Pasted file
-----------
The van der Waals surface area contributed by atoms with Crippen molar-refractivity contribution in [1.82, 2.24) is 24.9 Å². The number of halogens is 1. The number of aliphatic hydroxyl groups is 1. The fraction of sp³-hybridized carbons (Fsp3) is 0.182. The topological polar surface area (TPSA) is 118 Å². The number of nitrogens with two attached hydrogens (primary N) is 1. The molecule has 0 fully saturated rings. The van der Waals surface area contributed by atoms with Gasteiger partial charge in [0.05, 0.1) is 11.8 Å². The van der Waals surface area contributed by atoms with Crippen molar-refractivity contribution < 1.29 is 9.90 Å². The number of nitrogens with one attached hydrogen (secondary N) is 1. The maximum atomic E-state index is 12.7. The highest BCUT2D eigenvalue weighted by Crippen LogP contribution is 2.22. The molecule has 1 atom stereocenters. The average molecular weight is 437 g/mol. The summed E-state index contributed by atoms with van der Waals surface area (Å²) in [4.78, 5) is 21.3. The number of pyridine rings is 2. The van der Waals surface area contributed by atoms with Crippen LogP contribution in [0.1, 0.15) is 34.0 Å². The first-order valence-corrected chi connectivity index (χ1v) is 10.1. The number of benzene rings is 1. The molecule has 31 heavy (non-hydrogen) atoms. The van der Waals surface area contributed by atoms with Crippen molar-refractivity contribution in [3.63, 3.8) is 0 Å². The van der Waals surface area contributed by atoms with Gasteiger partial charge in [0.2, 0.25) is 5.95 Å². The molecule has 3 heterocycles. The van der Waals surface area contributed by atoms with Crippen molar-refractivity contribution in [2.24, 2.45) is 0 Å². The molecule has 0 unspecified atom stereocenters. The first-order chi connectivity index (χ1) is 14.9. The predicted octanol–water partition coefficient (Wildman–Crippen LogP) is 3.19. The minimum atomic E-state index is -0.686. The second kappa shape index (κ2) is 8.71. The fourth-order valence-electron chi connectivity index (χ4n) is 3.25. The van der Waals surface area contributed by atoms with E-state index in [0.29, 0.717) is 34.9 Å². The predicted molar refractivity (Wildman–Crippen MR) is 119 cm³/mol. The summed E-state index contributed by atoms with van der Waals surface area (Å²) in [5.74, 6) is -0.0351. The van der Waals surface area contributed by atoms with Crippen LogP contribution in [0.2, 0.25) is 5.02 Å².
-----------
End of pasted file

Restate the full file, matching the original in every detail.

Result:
The van der Waals surface area contributed by atoms with Crippen molar-refractivity contribution in [1.82, 2.24) is 24.9 Å². The number of halogens is 1. The number of aliphatic hydroxyl groups is 1. The fraction of sp³-hybridized carbons (Fsp3) is 0.182. The topological polar surface area (TPSA) is 118 Å². The number of nitrogens with two attached hydrogens (primary N) is 1. The molecule has 0 fully saturated rings. The van der Waals surface area contributed by atoms with Gasteiger partial charge in [0.05, 0.1) is 11.8 Å². The van der Waals surface area contributed by atoms with Crippen molar-refractivity contribution < 1.29 is 9.90 Å². The number of nitrogens with one attached hydrogen (secondary N) is 1. The maximum atomic E-state index is 12.7. The highest BCUT2D eigenvalue weighted by Crippen LogP contribution is 2.22. The molecule has 1 atom stereocenters. The average molecular weight is 437 g/mol. The summed E-state index contributed by atoms with van der Waals surface area (Å²) in [4.78, 5) is 21.3. The number of pyridine rings is 2. The van der Waals surface area contributed by atoms with Crippen LogP contribution in [0.1, 0.15) is 34.0 Å². The first-order valence-corrected chi connectivity index (χ1v) is 10.1. The number of benzene rings is 1. The molecule has 31 heavy (non-hydrogen) atoms. The van der Waals surface area contributed by atoms with Crippen molar-refractivity contribution in [3.63, 3.8) is 0 Å². The van der Waals surface area contributed by atoms with Gasteiger partial charge in [0.2, 0.25) is 5.95 Å². The molecule has 3 heterocycles. The van der Waals surface area contributed by atoms with Crippen molar-refractivity contribution in [2.24, 2.45) is 0 Å². The molecule has 0 unspecified atom stereocenters. The first-order chi connectivity index (χ1) is 14.9. The predicted octanol–water partition coefficient (Wildman–Crippen LogP) is 3.19. The minimum atomic E-state index is -0.686. The second kappa shape index (κ2) is 8.71. The fourth-order valence-electron chi connectivity index (χ4n) is 3.25. The van der Waals surface area contributed by atoms with E-state index in [0.29, 0.717) is 34.9 Å². The predicted molar refractivity (Wildman–Crippen MR) is 119 cm³/mol. The summed E-state index contributed by atoms with van der Waals surface area (Å²) in [5.74, 6) is -0.0351. The van der Waals surface area contributed by atoms with Crippen LogP contribution in [0.2, 0.25) is 5.02 Å².